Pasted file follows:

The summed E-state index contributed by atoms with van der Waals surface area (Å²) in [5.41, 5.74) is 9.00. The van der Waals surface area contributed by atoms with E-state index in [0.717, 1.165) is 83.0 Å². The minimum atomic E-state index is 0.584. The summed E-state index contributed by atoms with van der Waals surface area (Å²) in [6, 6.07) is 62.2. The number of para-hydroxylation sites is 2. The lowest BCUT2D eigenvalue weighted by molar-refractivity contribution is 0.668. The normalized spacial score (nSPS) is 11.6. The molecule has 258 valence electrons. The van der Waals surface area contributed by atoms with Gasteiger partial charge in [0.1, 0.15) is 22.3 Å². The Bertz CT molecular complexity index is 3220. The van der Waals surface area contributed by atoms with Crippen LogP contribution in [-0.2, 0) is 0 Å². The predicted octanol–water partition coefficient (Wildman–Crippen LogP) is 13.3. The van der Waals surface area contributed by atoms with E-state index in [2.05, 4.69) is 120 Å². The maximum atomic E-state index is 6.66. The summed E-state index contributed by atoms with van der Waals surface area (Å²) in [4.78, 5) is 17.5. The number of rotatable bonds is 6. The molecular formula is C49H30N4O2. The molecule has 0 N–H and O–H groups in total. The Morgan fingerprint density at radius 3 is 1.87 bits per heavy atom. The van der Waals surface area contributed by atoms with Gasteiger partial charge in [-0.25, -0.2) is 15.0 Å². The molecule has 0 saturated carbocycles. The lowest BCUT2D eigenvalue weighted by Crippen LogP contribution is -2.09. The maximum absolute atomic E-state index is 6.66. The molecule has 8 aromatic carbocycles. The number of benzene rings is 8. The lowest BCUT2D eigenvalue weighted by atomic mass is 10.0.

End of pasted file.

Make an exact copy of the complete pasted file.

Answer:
The summed E-state index contributed by atoms with van der Waals surface area (Å²) in [5.41, 5.74) is 9.00. The van der Waals surface area contributed by atoms with E-state index in [0.717, 1.165) is 83.0 Å². The minimum atomic E-state index is 0.584. The summed E-state index contributed by atoms with van der Waals surface area (Å²) in [6, 6.07) is 62.2. The number of para-hydroxylation sites is 2. The lowest BCUT2D eigenvalue weighted by molar-refractivity contribution is 0.668. The normalized spacial score (nSPS) is 11.6. The molecule has 258 valence electrons. The van der Waals surface area contributed by atoms with Gasteiger partial charge in [0.1, 0.15) is 22.3 Å². The Bertz CT molecular complexity index is 3220. The van der Waals surface area contributed by atoms with Crippen LogP contribution in [-0.2, 0) is 0 Å². The predicted octanol–water partition coefficient (Wildman–Crippen LogP) is 13.3. The van der Waals surface area contributed by atoms with E-state index in [2.05, 4.69) is 120 Å². The maximum atomic E-state index is 6.66. The summed E-state index contributed by atoms with van der Waals surface area (Å²) in [4.78, 5) is 17.5. The number of rotatable bonds is 6. The molecular formula is C49H30N4O2. The molecule has 0 N–H and O–H groups in total. The Morgan fingerprint density at radius 3 is 1.87 bits per heavy atom. The van der Waals surface area contributed by atoms with Gasteiger partial charge in [-0.25, -0.2) is 15.0 Å². The molecule has 0 saturated carbocycles. The lowest BCUT2D eigenvalue weighted by Crippen LogP contribution is -2.09. The maximum absolute atomic E-state index is 6.66. The molecule has 8 aromatic carbocycles. The number of benzene rings is 8. The lowest BCUT2D eigenvalue weighted by atomic mass is 10.0.